Throughout our twenty-year history we have grown as the software industry as it has grown. Twenty years ago the industry largely regarded the development of end-user software to be an entirely different pursuit than that of an embedded controller application. The main reason being because the operating environments were vastly different. Firmware generally was associated with tight processing constraints in minimally capable hardware environments (and, of course, was burned into ROM).
In recent years, however because of the proliferation of low cost, abundantly capable microprocessors and support hardware, the difference between the embedded firmware operating environment and that of the typical end user application has become almost insignificant.
It is not at all unusual to find embedded systems with a multitasking operating system, a full network protocol stack, a relational SQL database server, a multi-user graphical user interface server and more.
Visit our list of Environment Element Components page to see a catalog of some of the many processors, protocols, languages, libraries, and facilities we have worked with over the years.
In this age, almost every device we encounter that is electrical has some kind of electronic automation. Microprocessor controllers play a part in everything from devices as simple as home appliances to complex computer peripherals. Over the years, we've produced firmware for a wide spectrum of these fascinating devices.
In every firmware development process there are frequently trouble spots which engineers encounter. Our experience in these areas allows us to help insure a development effort will remains on schedule, and within budget. Some specific areas include:
Our end-user application development experience started with an interactive text editor built for a port of Unix back in the early 1980's. Since then, we've garnered praise from numerous customers (Western Digital, Sorrento Electronics, Warner Bros. Studio Stores, and many more) for the demonstration of our ability to define application user interfaces that present information in a clear, concise, and efficient format which is intuitive and productive for the user.
In software engineering circles, it's an odd fact of lift that many of the most talented developers have an aversion to both the Software Quality Assurance (SQA) and the documentation processes. It has been our experience that one of the most expensive mistakes a company can make is to short-change the SQA process.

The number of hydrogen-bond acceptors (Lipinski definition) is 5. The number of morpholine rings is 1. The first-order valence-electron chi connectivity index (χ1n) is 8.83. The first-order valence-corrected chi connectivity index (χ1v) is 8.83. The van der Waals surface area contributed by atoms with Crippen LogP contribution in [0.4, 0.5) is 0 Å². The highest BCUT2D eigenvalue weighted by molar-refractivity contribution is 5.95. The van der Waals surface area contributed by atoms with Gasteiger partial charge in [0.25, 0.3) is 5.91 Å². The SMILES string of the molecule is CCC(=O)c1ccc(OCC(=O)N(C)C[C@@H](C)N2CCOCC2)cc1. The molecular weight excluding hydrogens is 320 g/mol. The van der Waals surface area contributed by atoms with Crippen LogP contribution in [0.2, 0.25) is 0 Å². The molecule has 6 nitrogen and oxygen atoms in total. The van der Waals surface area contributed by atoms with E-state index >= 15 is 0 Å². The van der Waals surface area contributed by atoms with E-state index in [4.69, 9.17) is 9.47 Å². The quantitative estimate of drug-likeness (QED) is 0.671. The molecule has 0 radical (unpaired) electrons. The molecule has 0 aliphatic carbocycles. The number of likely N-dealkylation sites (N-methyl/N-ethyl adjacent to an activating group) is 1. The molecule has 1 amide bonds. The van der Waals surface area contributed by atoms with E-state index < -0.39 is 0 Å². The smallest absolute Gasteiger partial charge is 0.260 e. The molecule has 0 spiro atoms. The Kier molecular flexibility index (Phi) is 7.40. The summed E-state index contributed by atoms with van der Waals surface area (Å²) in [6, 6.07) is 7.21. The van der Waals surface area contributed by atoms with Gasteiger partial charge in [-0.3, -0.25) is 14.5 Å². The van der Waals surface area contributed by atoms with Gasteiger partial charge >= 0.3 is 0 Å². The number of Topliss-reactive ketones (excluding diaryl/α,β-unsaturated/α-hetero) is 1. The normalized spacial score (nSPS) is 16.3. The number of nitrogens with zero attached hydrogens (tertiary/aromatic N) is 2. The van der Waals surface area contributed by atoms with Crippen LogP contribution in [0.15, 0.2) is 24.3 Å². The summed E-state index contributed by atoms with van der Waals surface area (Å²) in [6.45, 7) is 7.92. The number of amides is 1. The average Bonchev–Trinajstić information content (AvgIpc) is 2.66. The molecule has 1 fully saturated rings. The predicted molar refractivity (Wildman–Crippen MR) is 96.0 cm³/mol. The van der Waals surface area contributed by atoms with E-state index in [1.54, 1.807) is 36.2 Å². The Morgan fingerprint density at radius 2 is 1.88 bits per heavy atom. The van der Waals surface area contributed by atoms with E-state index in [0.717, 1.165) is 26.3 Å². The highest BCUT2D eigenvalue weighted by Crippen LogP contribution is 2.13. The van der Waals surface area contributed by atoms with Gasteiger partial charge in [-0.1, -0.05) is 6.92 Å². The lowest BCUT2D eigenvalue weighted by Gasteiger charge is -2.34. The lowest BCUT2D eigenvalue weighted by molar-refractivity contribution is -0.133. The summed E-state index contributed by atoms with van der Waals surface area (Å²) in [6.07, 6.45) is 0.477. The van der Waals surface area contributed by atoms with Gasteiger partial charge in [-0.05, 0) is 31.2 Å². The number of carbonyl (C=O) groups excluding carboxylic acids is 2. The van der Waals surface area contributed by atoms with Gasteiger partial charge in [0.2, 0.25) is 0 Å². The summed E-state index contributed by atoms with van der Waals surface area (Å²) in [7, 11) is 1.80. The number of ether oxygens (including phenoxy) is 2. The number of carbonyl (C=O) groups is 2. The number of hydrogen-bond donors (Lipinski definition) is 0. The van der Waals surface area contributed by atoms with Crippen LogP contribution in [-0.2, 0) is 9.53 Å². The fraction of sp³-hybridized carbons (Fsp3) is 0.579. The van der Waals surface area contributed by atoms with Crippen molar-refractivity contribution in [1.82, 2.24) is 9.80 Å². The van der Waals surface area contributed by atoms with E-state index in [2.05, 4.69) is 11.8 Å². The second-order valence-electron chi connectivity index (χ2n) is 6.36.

No amount of effort will turn up all possible software problems (indeed, any given module only functions within its specification in a tightly controlled context). However, the key to achieving stellar results from SQA efforts lies in understanding how a given software environment works and what must be done to methodically examine each possible failure point.
Writing high quality, comprehensive documentation (whether it's a requirement specification or an end-user document) and designing an efficient software algorithm are very similar exercises. In both cases it takes skill and dexterity at defining a problem to be solved, organizing just the right pieces of information into the optimal order so that everything is presented as it is needed, and carefully presenting all that is necessary and nothing more.
Designing a good documentation set can be almost as complicated as a good systems design (and every bit as important). However, many of the technical writer staff (while highly qualified authors) have a poor grasp of the documentation tools and the ramifications of how to design a system that can live and breath in an engineering department over the years without quickly becoming unmanageable and obsolete. We've solved this problem, and have the know-how to do it again with the next generation of tools.
Follow the link to our Customers Page
for a partial list of our customers, their projects and a
description of some of our roll in those projects.